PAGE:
Is the “real” problem with eugenics the principle, or the coercion?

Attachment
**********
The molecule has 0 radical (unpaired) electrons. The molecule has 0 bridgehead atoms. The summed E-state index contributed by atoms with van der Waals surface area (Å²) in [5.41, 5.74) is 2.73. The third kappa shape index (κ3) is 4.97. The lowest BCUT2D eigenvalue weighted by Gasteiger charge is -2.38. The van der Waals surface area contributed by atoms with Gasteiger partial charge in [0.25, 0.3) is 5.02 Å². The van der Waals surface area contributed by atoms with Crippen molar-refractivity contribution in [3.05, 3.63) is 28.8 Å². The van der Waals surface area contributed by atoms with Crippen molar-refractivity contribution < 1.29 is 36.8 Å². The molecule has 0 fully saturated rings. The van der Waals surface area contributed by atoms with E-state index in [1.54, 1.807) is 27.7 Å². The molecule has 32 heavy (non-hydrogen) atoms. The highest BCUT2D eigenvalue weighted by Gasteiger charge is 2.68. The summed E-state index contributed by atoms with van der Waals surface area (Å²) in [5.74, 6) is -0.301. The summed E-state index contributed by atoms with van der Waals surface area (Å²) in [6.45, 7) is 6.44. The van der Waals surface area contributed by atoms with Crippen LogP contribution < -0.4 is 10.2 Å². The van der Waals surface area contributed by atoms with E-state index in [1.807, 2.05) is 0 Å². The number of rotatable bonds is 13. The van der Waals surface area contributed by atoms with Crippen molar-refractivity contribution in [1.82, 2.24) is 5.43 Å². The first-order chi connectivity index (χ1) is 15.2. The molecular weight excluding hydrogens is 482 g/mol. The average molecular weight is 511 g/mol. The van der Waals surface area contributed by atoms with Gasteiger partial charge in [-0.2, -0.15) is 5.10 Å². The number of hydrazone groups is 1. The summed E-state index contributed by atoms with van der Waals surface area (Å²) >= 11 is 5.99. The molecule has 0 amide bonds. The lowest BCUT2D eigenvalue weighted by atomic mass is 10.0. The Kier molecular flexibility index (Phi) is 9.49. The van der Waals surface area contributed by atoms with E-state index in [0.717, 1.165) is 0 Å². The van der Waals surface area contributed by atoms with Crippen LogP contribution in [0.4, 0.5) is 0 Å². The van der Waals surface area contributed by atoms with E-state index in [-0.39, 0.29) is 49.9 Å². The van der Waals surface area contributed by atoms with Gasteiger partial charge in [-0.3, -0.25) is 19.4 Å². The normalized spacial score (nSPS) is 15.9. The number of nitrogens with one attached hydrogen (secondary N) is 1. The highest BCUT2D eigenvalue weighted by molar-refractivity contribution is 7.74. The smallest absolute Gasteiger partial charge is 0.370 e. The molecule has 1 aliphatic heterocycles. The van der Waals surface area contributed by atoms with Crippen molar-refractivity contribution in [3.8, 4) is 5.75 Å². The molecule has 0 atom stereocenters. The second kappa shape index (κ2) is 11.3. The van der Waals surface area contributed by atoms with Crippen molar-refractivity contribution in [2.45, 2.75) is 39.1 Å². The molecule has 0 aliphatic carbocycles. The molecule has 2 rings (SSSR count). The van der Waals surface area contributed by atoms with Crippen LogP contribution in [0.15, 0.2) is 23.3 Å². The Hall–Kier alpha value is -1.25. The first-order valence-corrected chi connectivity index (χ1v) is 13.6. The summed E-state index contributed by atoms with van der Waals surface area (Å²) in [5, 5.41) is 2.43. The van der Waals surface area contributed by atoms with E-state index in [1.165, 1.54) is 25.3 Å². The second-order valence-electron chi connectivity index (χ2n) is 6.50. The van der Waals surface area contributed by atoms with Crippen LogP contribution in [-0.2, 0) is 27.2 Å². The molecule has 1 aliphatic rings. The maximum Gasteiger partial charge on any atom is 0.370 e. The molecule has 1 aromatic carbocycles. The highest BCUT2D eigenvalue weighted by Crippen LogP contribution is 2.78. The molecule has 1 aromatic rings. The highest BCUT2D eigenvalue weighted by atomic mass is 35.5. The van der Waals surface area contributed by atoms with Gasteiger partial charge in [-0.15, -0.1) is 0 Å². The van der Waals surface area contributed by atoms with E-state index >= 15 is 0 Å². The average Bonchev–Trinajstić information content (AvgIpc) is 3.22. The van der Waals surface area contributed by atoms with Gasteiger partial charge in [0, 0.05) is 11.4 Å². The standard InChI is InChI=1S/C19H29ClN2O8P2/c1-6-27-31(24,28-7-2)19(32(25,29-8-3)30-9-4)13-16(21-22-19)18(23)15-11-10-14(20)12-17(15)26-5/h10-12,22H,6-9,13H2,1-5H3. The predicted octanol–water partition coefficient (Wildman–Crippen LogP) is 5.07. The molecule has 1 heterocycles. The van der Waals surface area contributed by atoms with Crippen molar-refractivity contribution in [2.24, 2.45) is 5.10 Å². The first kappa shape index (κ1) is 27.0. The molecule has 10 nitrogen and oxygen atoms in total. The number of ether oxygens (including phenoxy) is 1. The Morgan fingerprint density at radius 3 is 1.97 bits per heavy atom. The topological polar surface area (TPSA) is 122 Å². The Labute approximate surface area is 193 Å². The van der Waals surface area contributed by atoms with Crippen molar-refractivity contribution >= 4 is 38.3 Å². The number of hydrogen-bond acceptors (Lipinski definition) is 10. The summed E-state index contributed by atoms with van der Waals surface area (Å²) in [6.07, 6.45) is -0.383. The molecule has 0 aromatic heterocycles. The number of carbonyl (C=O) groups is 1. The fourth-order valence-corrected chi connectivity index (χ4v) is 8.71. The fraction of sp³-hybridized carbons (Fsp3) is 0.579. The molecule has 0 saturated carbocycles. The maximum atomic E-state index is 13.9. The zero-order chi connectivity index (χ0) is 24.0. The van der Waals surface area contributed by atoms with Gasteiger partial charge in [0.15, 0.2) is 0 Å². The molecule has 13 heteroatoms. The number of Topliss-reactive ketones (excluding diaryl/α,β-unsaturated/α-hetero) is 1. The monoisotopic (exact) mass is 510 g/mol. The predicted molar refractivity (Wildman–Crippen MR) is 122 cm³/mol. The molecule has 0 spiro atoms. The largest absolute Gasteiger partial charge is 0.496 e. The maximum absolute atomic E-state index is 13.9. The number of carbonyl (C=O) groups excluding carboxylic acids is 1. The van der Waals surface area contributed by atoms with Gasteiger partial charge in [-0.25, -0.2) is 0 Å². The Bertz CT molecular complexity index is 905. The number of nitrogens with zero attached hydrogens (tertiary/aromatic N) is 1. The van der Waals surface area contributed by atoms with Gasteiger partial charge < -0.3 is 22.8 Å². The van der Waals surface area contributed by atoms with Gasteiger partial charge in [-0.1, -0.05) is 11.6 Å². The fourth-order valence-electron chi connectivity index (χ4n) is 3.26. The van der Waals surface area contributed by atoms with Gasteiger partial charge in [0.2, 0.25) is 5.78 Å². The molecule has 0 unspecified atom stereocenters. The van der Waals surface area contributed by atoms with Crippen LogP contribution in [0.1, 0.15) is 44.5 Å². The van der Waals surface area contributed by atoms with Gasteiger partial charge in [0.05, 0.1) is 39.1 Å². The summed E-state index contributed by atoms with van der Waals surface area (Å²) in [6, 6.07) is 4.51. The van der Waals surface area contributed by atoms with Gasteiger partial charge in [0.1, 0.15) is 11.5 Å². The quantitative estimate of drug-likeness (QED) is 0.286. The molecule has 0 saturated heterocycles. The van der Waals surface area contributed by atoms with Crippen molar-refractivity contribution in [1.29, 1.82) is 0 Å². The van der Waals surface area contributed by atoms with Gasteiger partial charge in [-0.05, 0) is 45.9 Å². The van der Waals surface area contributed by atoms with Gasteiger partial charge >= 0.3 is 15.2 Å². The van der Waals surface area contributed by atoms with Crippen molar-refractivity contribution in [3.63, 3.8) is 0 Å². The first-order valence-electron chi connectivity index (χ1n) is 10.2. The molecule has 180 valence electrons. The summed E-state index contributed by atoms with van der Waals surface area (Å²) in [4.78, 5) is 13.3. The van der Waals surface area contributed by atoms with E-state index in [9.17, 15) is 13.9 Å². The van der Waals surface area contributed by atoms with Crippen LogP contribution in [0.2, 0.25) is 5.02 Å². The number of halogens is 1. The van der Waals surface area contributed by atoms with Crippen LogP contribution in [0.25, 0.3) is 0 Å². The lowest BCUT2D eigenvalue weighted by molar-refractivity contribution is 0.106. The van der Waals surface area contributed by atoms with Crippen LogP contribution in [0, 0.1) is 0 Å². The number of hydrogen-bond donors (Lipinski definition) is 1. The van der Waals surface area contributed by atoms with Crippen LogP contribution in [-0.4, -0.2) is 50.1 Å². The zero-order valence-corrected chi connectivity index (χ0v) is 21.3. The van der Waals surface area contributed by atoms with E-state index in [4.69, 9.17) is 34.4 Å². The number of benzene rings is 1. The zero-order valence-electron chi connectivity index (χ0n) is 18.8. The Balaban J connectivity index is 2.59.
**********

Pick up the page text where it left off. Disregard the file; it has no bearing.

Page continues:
The heritability of physical and psychological traits is not generally disputed among behavioral geneticists or evolutionary biologists. Indeed, the very equations we use to forecast the effectiveness of breeding programs depend partly on the heritability of traits, and those equations apply as much to people as they do to plants. It is no great secret why commentators and scientists dutifully avoid this topic, though. To discuss breeding in any organism besides humans is merely academic, but to toss Homo sapiens into the mix is to harken back to the horrors of eugenics. Fear of this topic (and disgust towards it) is understandable. At the same time, it seems reasonable to try to parse out why people initially thought it important to be concerned with human breeding, and also how that concern was mistakenly translated into atrocity and murder.